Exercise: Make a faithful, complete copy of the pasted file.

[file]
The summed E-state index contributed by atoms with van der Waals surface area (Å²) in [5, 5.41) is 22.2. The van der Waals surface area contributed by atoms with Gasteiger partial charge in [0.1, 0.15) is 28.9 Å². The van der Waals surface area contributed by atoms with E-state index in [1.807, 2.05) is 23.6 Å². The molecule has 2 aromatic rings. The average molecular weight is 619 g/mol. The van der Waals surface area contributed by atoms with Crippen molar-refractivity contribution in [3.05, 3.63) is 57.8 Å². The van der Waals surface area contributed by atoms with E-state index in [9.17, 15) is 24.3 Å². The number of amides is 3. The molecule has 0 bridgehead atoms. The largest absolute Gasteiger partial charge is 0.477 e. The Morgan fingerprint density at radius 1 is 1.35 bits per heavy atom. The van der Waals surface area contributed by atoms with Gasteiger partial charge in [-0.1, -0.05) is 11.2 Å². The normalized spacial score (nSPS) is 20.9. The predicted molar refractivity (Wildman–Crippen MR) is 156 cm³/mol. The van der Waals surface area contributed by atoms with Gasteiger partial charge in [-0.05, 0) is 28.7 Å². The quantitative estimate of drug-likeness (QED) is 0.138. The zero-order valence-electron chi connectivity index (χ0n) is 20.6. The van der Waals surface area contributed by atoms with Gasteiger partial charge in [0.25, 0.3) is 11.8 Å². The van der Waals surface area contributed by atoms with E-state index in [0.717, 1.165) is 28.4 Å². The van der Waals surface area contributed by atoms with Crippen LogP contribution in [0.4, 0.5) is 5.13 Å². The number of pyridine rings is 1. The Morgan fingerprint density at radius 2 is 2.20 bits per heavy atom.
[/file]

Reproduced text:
The summed E-state index contributed by atoms with van der Waals surface area (Å²) in [5, 5.41) is 22.2. The van der Waals surface area contributed by atoms with Gasteiger partial charge in [0.1, 0.15) is 28.9 Å². The van der Waals surface area contributed by atoms with E-state index in [1.807, 2.05) is 23.6 Å². The molecule has 2 aromatic rings. The average molecular weight is 619 g/mol. The van der Waals surface area contributed by atoms with Crippen molar-refractivity contribution in [3.05, 3.63) is 57.8 Å². The van der Waals surface area contributed by atoms with E-state index in [9.17, 15) is 24.3 Å². The number of amides is 3. The molecule has 0 bridgehead atoms. The largest absolute Gasteiger partial charge is 0.477 e. The Morgan fingerprint density at radius 1 is 1.35 bits per heavy atom. The van der Waals surface area contributed by atoms with Gasteiger partial charge in [-0.1, -0.05) is 11.2 Å². The normalized spacial score (nSPS) is 20.9. The predicted molar refractivity (Wildman–Crippen MR) is 156 cm³/mol. The van der Waals surface area contributed by atoms with Gasteiger partial charge in [-0.05, 0) is 28.7 Å². The quantitative estimate of drug-likeness (QED) is 0.138. The zero-order valence-electron chi connectivity index (χ0n) is 20.6. The van der Waals surface area contributed by atoms with Gasteiger partial charge in [0.25, 0.3) is 11.8 Å². The van der Waals surface area contributed by atoms with E-state index in [0.717, 1.165) is 28.4 Å². The van der Waals surface area contributed by atoms with Crippen LogP contribution in [0.4, 0.5) is 5.13 Å². The number of pyridine rings is 1. The Morgan fingerprint density at radius 2 is 2.20 bits per heavy atom.